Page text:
Some Cool AEA Papers

This article briefly discusses several recent papers from various journals of the AEA which I like.

I am not a proponent of the journal structure of economic research, but in response to an assignment for a microeconomic policy analysis class in which I am enrolled I googled “best economics journals.” This Mankiw blog article, A New Ranking of Economic Journals, was the first result. Knowing Mankiw to be a solid economist, I read the article he referenced, which I will directly link to here.

Then I disregarded the paper and went to the American Economic Association website, which is here. Don’t feel like I’ve wasted your time, however, as the new ranking of journals was very good. It was definitely worth mentioning. AEA has several journals including well known macro and micro specialty journals and the very well known American Economic Review. Here are several articles I ran into around there site of which I am a fan, and I will summarize why after each bullet:

Duflo, Esther, Rema Hanna, and Stephen P. Ryan. 2012. “Incentives Work: Getting Teachers to Come to School.” American Economic Review, 102(4): 1241-78.

  • This is an awesome article that uses both experimental data and a structural model to demonstrate that teacher attendance improves when it is tied to pay, which in turn caused an increase in student test scores. Education is important in economics and in policy, so this is kind of a big deal.

Cipriani, Marco, and Antonio Guarino. 2014. “Estimating a Structural Model of Herd Behavior in Financial Markets.” American Economic Review, 104(1): 224-51.

  • This article uses a structural model for herd behavior in financial markets. This is like mania buying and panic selling. They demonstrate that in their sample, NYSE data from 1995, “the proportion of herd buyers is 2 percent; that of herd sellers is 4 percent.”

Coenen, Günter, Christopher J. Erceg, Charles Freedman, Davide Furceri, Michael Kumhof, René Lalonde, Douglas Laxton, Jesper Lindé, Annabelle Mourougane, Dirk Muir, Susanna Mursula, Carlos de Resende, John Roberts, Werner Roeger, Stephen Snudden, Mathias Trabandt, and Jan in’t Veld. 2012. “Effects of Fiscal Stimulus in Structural Models.” American Economic Journal: Macroeconomics, 4(1): 22-68.

  • This article is great because it allows readers to quickly familiarize themselves with 7 mainstream structural macro models, called DGSE models. Otherwise I can’t really stand the article because it blathers on about how stimulus is a good idea without giving enough attention, in my view, to the negative implications of where the stimulus money comes from (be that taxes, printing or whatever) and weighing those negative effects against the ostensible positive effects which they selectively uncover.

Blanchard, Olivier J., Jean-Paul L’Huillier, and Guido Lorenzoni. 2013. “News, Noise, and Fluctuations: An Empirical Exploration.” American Economic Review, 103(7): 3045-70.

  • This article is a great article evidencing what many financial investors have known for a long time:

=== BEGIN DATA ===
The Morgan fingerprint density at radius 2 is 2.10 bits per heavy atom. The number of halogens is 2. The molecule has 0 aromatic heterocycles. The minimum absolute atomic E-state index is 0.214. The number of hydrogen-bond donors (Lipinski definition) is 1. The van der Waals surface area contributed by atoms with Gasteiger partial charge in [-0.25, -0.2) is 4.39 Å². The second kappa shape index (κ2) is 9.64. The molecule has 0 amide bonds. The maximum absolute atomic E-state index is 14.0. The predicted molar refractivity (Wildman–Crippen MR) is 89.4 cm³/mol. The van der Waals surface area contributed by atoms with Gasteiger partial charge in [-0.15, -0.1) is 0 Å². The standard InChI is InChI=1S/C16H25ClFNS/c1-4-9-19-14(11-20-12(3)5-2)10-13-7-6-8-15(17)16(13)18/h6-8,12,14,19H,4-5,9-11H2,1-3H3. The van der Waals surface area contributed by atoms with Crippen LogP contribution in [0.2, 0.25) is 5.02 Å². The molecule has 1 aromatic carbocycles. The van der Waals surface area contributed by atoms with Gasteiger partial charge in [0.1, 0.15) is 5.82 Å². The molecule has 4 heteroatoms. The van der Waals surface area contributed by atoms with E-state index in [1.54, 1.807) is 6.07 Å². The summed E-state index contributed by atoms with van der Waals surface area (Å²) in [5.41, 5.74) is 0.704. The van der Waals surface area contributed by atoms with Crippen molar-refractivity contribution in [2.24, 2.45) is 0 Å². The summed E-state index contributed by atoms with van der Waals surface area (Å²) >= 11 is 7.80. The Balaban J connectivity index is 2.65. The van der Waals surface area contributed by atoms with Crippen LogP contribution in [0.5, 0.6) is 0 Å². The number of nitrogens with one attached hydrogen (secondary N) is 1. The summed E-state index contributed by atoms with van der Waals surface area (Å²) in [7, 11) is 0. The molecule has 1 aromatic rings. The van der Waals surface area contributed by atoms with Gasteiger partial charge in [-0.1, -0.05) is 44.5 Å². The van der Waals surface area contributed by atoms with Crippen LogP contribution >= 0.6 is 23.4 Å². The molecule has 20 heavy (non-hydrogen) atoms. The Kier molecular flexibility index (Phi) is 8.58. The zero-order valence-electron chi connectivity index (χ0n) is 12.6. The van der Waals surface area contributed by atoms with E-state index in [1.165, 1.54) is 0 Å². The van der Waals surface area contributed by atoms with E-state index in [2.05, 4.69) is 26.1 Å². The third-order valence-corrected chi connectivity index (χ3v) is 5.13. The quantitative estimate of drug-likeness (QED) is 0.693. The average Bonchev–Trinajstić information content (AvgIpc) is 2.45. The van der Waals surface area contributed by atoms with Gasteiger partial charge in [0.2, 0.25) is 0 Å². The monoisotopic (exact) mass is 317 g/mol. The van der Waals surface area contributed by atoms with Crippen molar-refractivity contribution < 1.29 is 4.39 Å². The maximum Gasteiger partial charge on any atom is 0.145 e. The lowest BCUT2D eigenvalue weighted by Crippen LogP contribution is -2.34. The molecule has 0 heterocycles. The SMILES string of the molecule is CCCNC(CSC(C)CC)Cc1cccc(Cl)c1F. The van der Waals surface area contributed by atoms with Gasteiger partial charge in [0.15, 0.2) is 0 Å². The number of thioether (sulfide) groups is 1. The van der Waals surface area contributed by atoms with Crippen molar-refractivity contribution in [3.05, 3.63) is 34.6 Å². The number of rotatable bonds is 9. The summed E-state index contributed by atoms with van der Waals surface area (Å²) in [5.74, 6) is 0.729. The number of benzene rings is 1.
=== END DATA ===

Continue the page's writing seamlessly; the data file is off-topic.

1. The short-run is pretty unpredictable from theory.
  2. The short run is mostly driven by news.
  • (Cont’d) The article shows that structural VARs, “cannot be used to identify news and noise shocks, but identification is possible via a method of moments or maximum likelihood.” A VAR is a vector autoregression, which is a certain kind of statistical regression often used for econometric regression over time. The fact that VARs cannot be used to identify these things means they are fairly unpredictable. They show that identification of these shocks is possible using another, non-VAR model, which is very interesting and well worth the read if you can understand it – but if you can’t understand it, the usual “trade the news” idea works pretty well. I would call unexpected news an ‘information shock.’ They take a slightly different (but better? Idk.) approach by talking about ‘noise shocks,’ which are similar, but not quite the same.

Camera, Gabriele, and Marco Casari. 2014. “The Coordination Value of Monetary Exchange: Experimental Evidence.” American Economic Journal: Microeconomics, 6(1): 290-314.

  • This article uses experimental data to demonstrate that money fosters cooperation/coordination in groups of strangers. Ironically, they refer to the money they use as, “intrinsically worthless tokens,” but I think their own work very much proves that money as a system, including these tokens, endow the utilizing system with an intrinsic, objective benefit and therefore intrinsic, objective value.

Sandroni, Alvaro. 2014. “At Least Do No Harm: The Use of Scarce Data.” American Economic Journal: Microeconomics, 6(1): 1-3.

  • This article argues for ways to elicit minimally biased expert information when other data is hard to come by.

Heller, Yuval. 2014. “Overconfidence and Diversification.” American Economic Journal: Microeconomics, 6(1): 134-53.

  • This article demonstrates that people tend to overestimate the accuracy of their own information.
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